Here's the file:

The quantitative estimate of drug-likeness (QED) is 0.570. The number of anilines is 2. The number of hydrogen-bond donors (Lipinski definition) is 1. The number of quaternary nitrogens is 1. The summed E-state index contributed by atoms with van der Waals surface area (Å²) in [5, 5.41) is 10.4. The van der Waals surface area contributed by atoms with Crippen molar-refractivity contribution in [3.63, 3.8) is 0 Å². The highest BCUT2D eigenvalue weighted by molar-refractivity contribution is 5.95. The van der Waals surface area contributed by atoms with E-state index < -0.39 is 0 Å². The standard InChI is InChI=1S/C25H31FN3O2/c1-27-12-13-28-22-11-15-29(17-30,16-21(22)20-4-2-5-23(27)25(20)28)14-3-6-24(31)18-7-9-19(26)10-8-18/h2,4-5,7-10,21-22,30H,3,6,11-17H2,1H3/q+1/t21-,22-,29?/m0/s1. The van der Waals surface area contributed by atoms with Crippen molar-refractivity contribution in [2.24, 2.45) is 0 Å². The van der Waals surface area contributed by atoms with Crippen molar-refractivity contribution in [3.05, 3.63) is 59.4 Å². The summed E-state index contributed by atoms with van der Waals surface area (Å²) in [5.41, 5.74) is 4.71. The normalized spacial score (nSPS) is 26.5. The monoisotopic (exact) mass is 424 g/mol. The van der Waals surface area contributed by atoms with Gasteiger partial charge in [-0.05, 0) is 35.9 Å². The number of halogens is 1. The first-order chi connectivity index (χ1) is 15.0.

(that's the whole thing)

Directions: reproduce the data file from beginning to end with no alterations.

The quantitative estimate of drug-likeness (QED) is 0.570. The number of anilines is 2. The number of hydrogen-bond donors (Lipinski definition) is 1. The number of quaternary nitrogens is 1. The summed E-state index contributed by atoms with van der Waals surface area (Å²) in [5, 5.41) is 10.4. The van der Waals surface area contributed by atoms with Crippen molar-refractivity contribution in [3.63, 3.8) is 0 Å². The highest BCUT2D eigenvalue weighted by molar-refractivity contribution is 5.95. The van der Waals surface area contributed by atoms with E-state index < -0.39 is 0 Å². The standard InChI is InChI=1S/C25H31FN3O2/c1-27-12-13-28-22-11-15-29(17-30,16-21(22)20-4-2-5-23(27)25(20)28)14-3-6-24(31)18-7-9-19(26)10-8-18/h2,4-5,7-10,21-22,30H,3,6,11-17H2,1H3/q+1/t21-,22-,29?/m0/s1. The van der Waals surface area contributed by atoms with Crippen molar-refractivity contribution in [2.24, 2.45) is 0 Å². The van der Waals surface area contributed by atoms with Crippen molar-refractivity contribution in [3.05, 3.63) is 59.4 Å². The summed E-state index contributed by atoms with van der Waals surface area (Å²) in [5.41, 5.74) is 4.71. The normalized spacial score (nSPS) is 26.5. The monoisotopic (exact) mass is 424 g/mol. The van der Waals surface area contributed by atoms with Gasteiger partial charge in [-0.05, 0) is 35.9 Å². The number of halogens is 1. The first-order chi connectivity index (χ1) is 15.0.